In the step of blanking, the shape into which the laminate is blanked can be arbitrarily determined, depending on the shape of the food container such as a bag.

In the second method of the present invention, the substrate and the covering material are put together by the viscosity of the deoxidizer of the present invention, and then excess water content is absorbed by the substrate and the covering material. Moreover, the deoxidizing sheet of the present invention is placed and sealed in a non-gas-permeable outer bag and is put to distribution in the market. As a result, the oxidizing sheet can be sold as a commodity by itself.

However, it is preferable that the blanked deoxidizing sheet of the present invention is placed between a pair of films or sheets and, at the same time as or after the oxidizing sheet is placed between the films or sheets, the pair of films or sheets are blanked into a shape larger than the deoxidizing sheet. The pair of films or sheets are then put together and sealed by adhesion, thermal adhesion or thermal fusion along the periphery of the deoxidizing sheet at the same time as or after the blanking of the pair of films or sheets.

In this case, the pouch material, namely the pair of films or sheets, for the deoxidizing sheet is configured such that the sides thereof or at least an entire or partial area of the surface thereof on either the substrate side or on the covering material side is gas-permeable, thereby obtaining a more reliable deoxidizing sheet.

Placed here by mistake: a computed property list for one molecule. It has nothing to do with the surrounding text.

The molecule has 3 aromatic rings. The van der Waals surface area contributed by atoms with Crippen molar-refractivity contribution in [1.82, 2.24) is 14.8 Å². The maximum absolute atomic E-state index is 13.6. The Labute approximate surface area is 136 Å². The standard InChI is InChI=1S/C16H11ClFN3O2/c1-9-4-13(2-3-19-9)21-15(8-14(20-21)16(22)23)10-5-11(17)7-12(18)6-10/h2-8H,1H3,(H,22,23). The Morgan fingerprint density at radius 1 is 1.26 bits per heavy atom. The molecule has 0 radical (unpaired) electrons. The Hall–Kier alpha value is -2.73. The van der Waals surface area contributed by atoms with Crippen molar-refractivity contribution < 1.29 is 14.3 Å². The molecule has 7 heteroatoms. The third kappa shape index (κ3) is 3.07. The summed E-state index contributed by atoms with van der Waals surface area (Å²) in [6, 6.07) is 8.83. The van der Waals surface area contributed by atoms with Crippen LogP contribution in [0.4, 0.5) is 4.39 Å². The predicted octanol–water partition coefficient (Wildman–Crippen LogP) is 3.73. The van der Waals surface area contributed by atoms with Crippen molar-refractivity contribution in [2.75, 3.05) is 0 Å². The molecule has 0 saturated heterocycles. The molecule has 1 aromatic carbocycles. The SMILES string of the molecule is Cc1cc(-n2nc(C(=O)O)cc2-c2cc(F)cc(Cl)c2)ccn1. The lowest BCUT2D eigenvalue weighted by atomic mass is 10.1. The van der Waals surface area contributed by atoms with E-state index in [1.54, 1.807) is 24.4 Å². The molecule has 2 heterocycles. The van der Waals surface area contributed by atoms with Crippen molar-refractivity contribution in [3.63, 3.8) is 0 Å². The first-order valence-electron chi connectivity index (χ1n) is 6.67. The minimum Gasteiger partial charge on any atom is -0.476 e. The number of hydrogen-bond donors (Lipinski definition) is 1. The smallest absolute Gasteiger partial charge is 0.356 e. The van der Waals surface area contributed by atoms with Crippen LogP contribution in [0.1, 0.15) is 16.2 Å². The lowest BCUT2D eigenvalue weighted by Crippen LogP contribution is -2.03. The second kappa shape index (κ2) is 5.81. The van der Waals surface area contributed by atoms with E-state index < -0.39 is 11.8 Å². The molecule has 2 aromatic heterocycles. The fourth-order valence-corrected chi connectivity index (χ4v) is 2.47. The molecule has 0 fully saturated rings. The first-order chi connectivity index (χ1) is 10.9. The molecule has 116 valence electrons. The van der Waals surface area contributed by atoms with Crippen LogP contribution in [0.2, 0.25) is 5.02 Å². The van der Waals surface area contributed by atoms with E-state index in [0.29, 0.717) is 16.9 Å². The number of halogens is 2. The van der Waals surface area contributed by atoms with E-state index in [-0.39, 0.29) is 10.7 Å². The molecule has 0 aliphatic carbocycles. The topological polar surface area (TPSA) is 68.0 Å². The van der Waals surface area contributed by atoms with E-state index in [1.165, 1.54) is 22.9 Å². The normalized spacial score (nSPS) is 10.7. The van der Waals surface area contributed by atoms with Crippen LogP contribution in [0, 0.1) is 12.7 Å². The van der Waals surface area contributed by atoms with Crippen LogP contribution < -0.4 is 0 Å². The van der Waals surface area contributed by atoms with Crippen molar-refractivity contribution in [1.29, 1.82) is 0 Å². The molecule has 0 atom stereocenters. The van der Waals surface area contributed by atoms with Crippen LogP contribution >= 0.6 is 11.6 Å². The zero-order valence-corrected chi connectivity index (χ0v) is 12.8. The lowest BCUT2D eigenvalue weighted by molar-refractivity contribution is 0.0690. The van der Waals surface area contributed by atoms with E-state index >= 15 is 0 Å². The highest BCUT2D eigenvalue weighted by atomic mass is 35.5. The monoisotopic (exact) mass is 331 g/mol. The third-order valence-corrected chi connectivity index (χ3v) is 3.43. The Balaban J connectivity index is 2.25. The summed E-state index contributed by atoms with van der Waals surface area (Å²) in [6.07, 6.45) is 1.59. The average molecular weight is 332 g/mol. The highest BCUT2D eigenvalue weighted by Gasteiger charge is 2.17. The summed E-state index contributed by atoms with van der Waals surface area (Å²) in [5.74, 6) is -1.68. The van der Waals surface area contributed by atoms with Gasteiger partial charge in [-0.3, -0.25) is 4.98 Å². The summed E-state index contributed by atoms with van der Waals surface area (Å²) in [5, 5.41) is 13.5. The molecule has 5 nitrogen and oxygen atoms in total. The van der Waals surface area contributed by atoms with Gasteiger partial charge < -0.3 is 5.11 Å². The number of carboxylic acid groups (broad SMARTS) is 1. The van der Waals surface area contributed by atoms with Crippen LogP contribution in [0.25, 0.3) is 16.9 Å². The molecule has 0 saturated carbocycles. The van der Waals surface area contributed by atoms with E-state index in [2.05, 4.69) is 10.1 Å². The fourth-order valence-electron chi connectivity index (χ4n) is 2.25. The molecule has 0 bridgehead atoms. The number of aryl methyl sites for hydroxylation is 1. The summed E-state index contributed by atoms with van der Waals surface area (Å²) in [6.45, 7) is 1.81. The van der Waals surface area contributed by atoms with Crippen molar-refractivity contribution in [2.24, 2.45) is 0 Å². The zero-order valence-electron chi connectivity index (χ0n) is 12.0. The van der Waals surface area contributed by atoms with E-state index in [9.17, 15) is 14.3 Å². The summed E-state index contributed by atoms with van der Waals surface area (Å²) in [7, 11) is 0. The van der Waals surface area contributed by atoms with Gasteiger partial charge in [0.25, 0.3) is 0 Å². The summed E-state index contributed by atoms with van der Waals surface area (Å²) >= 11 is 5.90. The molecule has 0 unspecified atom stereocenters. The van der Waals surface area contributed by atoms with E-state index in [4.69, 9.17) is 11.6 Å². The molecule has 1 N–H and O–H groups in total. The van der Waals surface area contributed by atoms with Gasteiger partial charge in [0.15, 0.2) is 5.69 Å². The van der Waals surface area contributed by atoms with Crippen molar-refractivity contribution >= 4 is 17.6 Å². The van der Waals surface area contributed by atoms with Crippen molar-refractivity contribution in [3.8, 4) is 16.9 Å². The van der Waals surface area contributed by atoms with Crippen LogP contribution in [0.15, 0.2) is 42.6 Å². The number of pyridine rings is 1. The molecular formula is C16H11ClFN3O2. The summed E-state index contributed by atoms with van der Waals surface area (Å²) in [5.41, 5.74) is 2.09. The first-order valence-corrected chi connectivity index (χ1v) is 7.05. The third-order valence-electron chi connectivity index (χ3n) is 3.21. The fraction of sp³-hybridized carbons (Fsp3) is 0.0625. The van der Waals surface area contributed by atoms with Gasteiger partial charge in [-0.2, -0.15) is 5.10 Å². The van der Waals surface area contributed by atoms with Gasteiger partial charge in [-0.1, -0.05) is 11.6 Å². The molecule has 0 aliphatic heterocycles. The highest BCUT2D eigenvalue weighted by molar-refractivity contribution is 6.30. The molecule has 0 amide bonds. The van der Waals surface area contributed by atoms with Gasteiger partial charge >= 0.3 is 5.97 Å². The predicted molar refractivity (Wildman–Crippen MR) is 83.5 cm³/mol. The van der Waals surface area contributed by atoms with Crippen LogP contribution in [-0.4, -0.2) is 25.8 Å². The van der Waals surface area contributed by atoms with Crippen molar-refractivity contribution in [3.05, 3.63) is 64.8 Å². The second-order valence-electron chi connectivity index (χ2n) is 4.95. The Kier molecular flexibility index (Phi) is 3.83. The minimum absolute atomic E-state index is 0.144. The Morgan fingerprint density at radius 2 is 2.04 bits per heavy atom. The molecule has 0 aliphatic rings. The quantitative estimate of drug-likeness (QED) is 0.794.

That is, the deoxidizing sheet of the present invention having a predetermined shape can be obtained in the above-described step, and in order for the air to be supplied to the deoxidizer inside, at least a portion of the deoxidizing sheet is gas-permeable.

Examples of the above-described films or sheets include those which are gas-permeable and those which are not. The pair of films or sheet can both be gas-permeable. Moreover, these films or sheets can have adhesive property, thermal adhesive property or thermal fusion property.

Examples of the above-described films or sheets having adhesive property include those having a base film or a base sheet on which either a gas-permeable adhesive layer is formed of a hot melt type adhesive on the entire surface thereof or a gas-permeable or non-gas-permeable adhesive layer is partly formed on the surface thereof. It is of no interest whether the base film or the base sheet itself has the thermal adhesive property or the thermal fusion property.

In the second method of the present invention, the deoxidizing sheet of the present invention is placed between these two films or sheets, and at the same time as or after the deoxidizing sheet is placed, the two films or sheets are blanked into a shape which is larger than the deoxidizing sheet. Then, the two films or sheets are put together and sealed along the periphery of the deoxidizing sheet at the same time as or after the blanking is performed. As in the case of the above-described deoxidizing sheet, this sealing can be partly performed.